Malabo, Equatorial Guinea — Despite a steady rise in oil prices to nearly five-month highs, OPEC and its allies will not relax their crude production quotas with the market outlook still shaky, the organization's secretary general said Wednesday,
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"While we have seen a marked improvement in market conditions since the beginning of year [and] the market is steadily moving towards a more balanced state, we still believe we need to see inventories levels drop further," Mohammed Barkindo said in a speech at the APPO Cape VII conference in Equatorial Guinea. "We recognize that underlying risk remains, such as ongoing trade negotiations, monetary policy developments as well as the increasingly complex geopolitical challenges in various parts of the world."
OPEC, Russia and nine other non-OPEC partners are in the midst of a 1.2 million b/d production cut that has helped oil prices recover from a massive slump in the last three months of 2018.
The cut agreement is scheduled to run through June, and the coalition is divided on whether it should be extended.
A nine-country monitoring committee co-chaired by the coalition's two largest members -- Saudi Arabia, which wants to extend the cuts, and Russia, which is more circumspect -- is scheduled to meet May 19 to review market conditions. The full 24-country bloc will meet June 25-26 in Vienna to decide the agreement's future.
Speaking to reporters after his speech, Barkindo said the coalition was not overly concerned that it may push prices too high, given the supply and demand risks that still exist, adding that it was more important to prevent a price crash.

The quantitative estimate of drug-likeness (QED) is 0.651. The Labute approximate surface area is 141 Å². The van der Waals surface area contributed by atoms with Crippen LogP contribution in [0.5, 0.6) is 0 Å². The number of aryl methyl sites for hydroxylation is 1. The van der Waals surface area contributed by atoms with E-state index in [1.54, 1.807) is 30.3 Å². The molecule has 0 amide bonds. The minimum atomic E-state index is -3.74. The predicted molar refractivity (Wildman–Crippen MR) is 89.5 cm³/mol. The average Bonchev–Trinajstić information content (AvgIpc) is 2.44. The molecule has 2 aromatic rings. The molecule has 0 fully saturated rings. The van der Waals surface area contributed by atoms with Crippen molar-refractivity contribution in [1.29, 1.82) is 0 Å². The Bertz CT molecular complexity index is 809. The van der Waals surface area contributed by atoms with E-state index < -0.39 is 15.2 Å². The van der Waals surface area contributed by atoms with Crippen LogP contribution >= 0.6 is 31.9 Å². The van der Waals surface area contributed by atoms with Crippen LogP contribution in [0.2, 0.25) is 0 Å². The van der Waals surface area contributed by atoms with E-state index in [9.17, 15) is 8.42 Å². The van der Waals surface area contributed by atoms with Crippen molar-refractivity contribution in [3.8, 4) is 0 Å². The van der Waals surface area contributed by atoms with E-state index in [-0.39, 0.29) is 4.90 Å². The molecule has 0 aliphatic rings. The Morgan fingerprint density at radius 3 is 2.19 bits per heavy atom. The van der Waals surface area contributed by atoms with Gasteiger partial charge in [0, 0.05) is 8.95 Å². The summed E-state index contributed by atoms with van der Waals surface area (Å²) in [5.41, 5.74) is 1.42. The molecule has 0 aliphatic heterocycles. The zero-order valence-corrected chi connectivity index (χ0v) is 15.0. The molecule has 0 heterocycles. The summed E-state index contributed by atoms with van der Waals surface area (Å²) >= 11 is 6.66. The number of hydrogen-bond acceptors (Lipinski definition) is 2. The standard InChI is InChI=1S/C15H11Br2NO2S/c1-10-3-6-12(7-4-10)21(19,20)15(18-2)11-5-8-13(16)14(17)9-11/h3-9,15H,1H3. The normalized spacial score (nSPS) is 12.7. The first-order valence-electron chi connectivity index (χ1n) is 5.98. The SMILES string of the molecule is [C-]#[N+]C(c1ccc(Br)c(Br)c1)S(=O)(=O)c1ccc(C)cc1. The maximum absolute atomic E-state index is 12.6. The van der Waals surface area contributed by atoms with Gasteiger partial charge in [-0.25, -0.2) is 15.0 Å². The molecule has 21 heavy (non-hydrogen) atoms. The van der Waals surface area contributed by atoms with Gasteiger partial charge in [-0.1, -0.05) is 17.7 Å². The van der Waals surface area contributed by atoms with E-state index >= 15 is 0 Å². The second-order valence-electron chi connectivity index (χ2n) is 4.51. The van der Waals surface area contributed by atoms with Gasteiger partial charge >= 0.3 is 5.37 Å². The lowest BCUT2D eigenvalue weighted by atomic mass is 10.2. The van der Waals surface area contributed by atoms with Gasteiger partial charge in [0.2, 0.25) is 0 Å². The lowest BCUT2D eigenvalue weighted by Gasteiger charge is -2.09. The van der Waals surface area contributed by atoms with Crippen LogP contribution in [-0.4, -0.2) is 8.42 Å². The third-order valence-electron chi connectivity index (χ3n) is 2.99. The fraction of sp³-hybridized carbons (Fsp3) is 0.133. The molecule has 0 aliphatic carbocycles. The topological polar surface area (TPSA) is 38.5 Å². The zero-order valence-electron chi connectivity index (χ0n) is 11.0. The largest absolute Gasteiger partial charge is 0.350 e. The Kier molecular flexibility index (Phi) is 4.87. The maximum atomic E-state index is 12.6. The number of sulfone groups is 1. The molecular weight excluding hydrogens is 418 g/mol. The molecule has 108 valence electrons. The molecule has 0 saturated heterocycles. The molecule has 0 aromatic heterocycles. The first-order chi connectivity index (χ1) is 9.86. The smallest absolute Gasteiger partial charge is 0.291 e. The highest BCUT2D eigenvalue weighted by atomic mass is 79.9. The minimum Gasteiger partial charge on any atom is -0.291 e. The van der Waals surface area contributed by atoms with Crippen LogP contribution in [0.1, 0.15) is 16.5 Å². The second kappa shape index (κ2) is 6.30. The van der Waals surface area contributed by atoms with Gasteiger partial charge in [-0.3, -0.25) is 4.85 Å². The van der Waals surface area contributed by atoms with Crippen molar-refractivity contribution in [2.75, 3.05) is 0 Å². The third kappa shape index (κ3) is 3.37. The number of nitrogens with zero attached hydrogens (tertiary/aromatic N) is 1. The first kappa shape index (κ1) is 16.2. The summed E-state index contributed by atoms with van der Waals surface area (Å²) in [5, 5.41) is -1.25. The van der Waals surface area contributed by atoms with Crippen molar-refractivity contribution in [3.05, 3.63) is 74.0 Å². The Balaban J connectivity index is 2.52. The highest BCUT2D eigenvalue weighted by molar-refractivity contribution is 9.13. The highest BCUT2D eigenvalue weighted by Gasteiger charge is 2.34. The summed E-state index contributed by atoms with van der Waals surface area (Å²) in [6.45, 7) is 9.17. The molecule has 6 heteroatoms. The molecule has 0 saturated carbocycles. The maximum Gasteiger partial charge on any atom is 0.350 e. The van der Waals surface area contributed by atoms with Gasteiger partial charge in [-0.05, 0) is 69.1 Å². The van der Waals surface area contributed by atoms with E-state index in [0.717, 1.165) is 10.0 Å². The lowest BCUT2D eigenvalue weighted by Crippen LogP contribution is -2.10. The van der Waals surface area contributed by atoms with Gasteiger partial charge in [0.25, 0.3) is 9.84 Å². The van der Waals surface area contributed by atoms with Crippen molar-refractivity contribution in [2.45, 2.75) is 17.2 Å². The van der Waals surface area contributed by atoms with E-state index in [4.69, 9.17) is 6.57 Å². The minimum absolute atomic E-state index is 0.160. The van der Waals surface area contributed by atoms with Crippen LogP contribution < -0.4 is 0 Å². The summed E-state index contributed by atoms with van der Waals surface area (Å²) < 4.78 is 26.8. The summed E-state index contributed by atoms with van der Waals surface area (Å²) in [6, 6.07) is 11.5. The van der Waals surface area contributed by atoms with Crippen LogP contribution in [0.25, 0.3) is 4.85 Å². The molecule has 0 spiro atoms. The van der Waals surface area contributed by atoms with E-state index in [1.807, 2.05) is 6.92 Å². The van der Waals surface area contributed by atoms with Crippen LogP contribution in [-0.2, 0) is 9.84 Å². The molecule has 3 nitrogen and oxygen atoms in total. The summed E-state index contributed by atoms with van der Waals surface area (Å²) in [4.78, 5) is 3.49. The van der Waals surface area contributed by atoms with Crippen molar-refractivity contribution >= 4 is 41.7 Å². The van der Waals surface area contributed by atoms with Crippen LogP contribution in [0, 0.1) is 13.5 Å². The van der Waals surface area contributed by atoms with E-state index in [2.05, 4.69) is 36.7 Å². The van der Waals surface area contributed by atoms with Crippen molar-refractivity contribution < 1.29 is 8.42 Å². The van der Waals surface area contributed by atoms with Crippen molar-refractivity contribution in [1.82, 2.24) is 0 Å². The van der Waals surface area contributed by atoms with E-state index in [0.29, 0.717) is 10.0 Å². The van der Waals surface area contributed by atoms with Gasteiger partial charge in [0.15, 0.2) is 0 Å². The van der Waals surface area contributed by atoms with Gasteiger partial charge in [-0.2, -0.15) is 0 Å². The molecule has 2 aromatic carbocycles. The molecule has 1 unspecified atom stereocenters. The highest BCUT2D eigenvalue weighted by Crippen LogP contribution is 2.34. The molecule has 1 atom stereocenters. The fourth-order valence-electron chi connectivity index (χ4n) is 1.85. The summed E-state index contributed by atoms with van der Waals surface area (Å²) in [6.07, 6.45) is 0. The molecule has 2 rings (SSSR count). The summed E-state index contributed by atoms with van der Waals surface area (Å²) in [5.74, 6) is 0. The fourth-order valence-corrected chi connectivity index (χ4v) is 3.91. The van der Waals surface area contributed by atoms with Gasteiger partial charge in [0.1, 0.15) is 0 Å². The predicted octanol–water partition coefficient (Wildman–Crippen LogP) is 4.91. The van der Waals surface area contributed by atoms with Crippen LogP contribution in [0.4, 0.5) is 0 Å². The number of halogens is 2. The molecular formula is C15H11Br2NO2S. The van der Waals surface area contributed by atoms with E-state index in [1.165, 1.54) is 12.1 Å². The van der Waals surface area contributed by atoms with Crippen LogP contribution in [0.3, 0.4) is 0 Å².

"We remain vigilant, this market is becoming increasingly dynamic with heightened uncertainties, therefore OPEC and non-OPEC [producers] have taken a decision to remain focused and ensure that this market does not relapse [as we] we have witnessed in the past," Barkindo said. "We do not have the luxury in today's uncertain world to declare victory, far from it."
US sanctions on OPEC members Venezuela and Iran, which have caused both countries' crude output to significantly shrink, are complicating OPEC's ability to forecast how many swing barrels will be needed to prevent a supply shortage.
The US has threatened to impose tighter sanctions targeting Venezuela's state oil company PDVSA, if President Nicolas Maduro does not step down. Meanwhile, sanctions waivers the US granted to eight countries to continue purchasing Iranian crude are set to expire in early May, with the White House yet to reveal whether it intends to renew them.
Libya also remains unstable, while Algeria is going through a tumultuous presidential transition, after Abdulaziz Bouteflika stepped down late Tuesday amid intense public pressure.
Asked about the situation in Algeria, Barkindo said there was no disruption as yet to the country's crude supplies.
"We do acknowledge that the transition is ongoing," he said. "We remain confident that this transition will be managed well by the leadership and that will not warrant any form of disruption to suppliers."
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